In the course of the 20th century, intensive urbanization took place in many countries of the world. More and more people were drawn to the cities, more and more goods flowed into the urban centers, industries and large technical infrastructures emerged. Toxic side effects such as air and water pollution and noise pollution were distributed among certain social groups as unevenly as the prosperity that resulted from this mobilization.
Local pressures on people and the environment, but also the climate crisis and increasing social inequality are forcing us to rethink our cities. What can a green city look like? How do we imagine urban mobility? How do we want to live? How can we work together to make urban spaces worth living in?
“Just Energy Transitions”
The consequences of fossil energy production from coal, gas, and oil affect us all, and yet some regions suffer more from this old energy regime and the resulting climate change than others. It is not only in the Global South but also in the countries of Southeastern Europe located on the “European periphery” that air quality limits are being systematically breached, and even new coal-fired power plants are planned. They produce electricity, a significant part of which is also exported to the EU. This practice raises pressing questions about environmental justice.
What are the keys to the fight for a just energy transition that reduces emissions while keeping social transformation in mind? What role do environmental monitoring, citizen science, and citizen initiatives play? What regulations and instruments do we need to establish sustainable energy regimes?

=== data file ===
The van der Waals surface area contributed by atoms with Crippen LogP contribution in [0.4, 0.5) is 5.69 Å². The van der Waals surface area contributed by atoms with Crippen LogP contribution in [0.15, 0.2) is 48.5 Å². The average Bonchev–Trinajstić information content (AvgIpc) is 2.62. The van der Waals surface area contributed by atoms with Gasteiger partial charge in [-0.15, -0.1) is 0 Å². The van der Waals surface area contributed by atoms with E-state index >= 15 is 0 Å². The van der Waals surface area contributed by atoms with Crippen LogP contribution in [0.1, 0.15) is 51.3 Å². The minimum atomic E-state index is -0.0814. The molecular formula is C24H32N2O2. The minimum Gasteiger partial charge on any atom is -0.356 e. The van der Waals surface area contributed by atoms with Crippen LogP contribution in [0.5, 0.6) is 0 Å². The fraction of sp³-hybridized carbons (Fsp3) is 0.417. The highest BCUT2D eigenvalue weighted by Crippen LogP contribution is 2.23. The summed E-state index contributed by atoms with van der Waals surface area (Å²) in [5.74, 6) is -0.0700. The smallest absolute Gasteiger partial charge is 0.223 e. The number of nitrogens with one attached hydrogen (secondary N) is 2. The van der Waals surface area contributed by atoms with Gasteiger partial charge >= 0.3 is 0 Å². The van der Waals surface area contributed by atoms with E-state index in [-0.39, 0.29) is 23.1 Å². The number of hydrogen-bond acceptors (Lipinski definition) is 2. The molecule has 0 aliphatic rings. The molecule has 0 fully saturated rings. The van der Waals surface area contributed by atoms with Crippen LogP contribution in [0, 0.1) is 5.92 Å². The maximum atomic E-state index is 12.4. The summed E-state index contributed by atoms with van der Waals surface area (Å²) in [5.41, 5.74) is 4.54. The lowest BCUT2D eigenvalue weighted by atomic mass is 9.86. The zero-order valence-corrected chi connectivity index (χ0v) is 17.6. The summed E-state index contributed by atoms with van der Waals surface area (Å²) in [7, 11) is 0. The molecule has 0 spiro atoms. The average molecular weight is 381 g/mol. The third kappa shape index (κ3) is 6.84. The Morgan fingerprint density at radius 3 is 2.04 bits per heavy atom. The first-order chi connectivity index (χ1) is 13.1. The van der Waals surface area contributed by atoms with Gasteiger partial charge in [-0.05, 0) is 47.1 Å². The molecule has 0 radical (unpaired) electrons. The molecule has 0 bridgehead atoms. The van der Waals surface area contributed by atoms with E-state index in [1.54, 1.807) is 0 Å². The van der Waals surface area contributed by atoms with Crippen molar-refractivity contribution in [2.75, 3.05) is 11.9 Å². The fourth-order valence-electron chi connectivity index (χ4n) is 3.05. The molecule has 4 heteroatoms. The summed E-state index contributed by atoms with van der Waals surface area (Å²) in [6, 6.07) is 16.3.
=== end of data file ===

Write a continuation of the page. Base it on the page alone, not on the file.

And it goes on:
“Activism between the local and the global”
With Fridays For Future, a new climate movement has emerged in recent years that thinks globally thematically and has also built up a worldwide network in terms of organization. At the same time, local involvement and actions still seem to be the key to success, as numerous initiatives in the Balkans and Germany have shown in recent years.
What defines successful environmental justice activism? Which organizational, political, and legal levels need to be mobilized, from local to international? Are local successes more likely to provide an impetus for transformation processes at a higher level, or do international/national initiatives impact local successes?
“Campaigning Insights: Climate Change & National Parks”
Organizing broadly visible and successful campaigns requires clear messages, an extensive network, patience, and often strong images and stories. We talk to organizers from the Balkans and Munich about their experiences, the most significant challenges, and successes.
Plans for hundreds of new hydropower plants threaten the Balkan river systems, which are considered unique in Europe. Eco Albania reports on international cooperation and local actions as part of the Europe-wide „Save the Blue Heart of Europe“ campaign, which aimed, among other things, to make the Vjosa River the first European „Wild River National Park.“ Fridays for Future has experienced tremendous growth as an organization in recent years. What started as a weekly protest by a single student grew into an international movement that in 2019 managed to mobilize an estimated 2 million people worldwide for the „Global Climate Strike.“
For more than 24 years, balkaNet e.V. has been an open forum for culture, art, and science from and about Southeastern Europe. Every fourth Saturday of the month, we organize events at the Glockenbachwerkstatt for an active „get-together“ – the Ming(R)a Lounge. As an organization, we have set ourselves the goal of promoting new impulses for artistic and socio-cultural exchange between Southeastern Europe and Munich. The shared desire to promote diversity in the city includes the participation of all, and is a source of new perspectives and networking opportunities. The „Greening the Balkans“ series is supported by the Glockenbachwerkstatt, Zukunft gestalten in Bosnien e.V., and MIKADO Umdiewelt.